Overall, 19.7 percent of adults used tobacco products in 2018, including cigarettes, cigars, cigarillos, e-cigarettes, smokeless tobacco, pipes and hookah.
Spread of vaping illness slowing
More than 2,100 people have become sick after vaping, according to data released Thursday by the Centers for Disease Control and Prevention (CDC).
As of Wednesday, the CDC had confirmed 2,172 probable lung injury cases associated with e-cigarettes since the outbreak started earlier this year. The illnesses have been reported in the District of Columbia and every state except for Alaska.
That's an increase of just 121 cases from last week as the spread of the illness has slowed from its peak. The CDC also confirmed 42 deaths in 24 states and D.C., an increase of three fatalities from last week.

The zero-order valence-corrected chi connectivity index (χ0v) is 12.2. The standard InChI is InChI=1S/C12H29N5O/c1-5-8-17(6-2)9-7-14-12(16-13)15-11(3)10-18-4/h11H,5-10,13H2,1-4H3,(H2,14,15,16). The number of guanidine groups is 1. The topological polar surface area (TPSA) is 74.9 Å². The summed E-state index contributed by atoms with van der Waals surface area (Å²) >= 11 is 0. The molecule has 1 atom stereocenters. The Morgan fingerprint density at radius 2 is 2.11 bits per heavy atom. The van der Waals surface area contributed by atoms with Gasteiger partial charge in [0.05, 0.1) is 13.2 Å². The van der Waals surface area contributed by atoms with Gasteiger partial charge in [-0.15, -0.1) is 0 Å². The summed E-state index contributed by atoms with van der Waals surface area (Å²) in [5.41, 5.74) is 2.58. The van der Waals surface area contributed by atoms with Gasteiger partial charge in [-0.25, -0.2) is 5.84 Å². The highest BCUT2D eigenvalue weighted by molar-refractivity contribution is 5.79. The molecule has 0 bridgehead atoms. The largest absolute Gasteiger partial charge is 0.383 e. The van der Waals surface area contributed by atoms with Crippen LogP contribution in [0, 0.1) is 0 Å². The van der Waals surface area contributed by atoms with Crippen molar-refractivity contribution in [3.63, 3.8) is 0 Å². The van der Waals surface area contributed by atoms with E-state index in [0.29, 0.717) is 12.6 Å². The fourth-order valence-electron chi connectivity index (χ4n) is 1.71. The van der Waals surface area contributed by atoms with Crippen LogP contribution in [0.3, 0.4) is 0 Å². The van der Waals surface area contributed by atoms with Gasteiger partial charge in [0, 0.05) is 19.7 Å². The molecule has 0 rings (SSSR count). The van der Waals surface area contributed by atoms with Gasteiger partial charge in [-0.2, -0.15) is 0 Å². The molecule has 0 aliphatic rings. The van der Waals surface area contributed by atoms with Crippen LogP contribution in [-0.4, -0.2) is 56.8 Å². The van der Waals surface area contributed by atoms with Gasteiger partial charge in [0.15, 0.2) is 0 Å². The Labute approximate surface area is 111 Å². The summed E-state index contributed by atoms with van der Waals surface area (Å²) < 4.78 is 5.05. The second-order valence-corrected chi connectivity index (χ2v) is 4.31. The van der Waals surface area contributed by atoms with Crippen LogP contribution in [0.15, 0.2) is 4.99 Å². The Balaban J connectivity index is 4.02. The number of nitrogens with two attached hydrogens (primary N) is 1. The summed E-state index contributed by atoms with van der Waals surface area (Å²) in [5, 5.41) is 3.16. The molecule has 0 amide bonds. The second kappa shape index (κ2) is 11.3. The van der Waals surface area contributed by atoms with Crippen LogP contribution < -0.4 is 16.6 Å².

The CDC last week identified vitamin E as a chemical of concern among people with vaping-associated lung injuries, but officials have cautioned it is likely not the only cause. The agency tested samples from 29 patients across 10 states and found vitamin E acetate in all of the samples. Vitamin E acetate might be used as an additive, most notably as a thickening agent in THC-containing vaping products, CDC said.
Planned Parenthood, Democrats push for Congress to block Trump's Title X rule
Planned Parenthood and House and Senate Democratic appropriators say they're not letting up in their fight to block the Trump administration's family planning rule.